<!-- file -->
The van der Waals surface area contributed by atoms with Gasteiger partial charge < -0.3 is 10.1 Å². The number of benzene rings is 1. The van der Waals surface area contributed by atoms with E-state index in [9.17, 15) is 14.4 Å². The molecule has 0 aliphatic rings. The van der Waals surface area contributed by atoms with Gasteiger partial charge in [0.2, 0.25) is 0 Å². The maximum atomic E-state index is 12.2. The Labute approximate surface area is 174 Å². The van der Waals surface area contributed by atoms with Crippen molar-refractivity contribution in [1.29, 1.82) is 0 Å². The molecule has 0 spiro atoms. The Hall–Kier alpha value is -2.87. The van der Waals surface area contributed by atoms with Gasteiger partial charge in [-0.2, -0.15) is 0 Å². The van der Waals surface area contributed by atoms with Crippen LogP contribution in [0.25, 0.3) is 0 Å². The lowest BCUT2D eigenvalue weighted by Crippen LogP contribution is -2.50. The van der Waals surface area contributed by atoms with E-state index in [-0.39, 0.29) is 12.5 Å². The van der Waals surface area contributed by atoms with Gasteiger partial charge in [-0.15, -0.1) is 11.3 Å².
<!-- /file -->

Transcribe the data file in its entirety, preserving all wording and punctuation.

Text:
The van der Waals surface area contributed by atoms with Gasteiger partial charge < -0.3 is 10.1 Å². The number of benzene rings is 1. The van der Waals surface area contributed by atoms with E-state index in [9.17, 15) is 14.4 Å². The molecule has 0 aliphatic rings. The van der Waals surface area contributed by atoms with Gasteiger partial charge in [0.2, 0.25) is 0 Å². The maximum atomic E-state index is 12.2. The Labute approximate surface area is 174 Å². The van der Waals surface area contributed by atoms with Crippen molar-refractivity contribution in [1.29, 1.82) is 0 Å². The molecule has 0 spiro atoms. The Hall–Kier alpha value is -2.87. The van der Waals surface area contributed by atoms with Gasteiger partial charge in [-0.2, -0.15) is 0 Å². The van der Waals surface area contributed by atoms with Crippen LogP contribution in [0.25, 0.3) is 0 Å². The lowest BCUT2D eigenvalue weighted by Crippen LogP contribution is -2.50. The van der Waals surface area contributed by atoms with E-state index in [-0.39, 0.29) is 12.5 Å². The van der Waals surface area contributed by atoms with Gasteiger partial charge in [-0.15, -0.1) is 11.3 Å².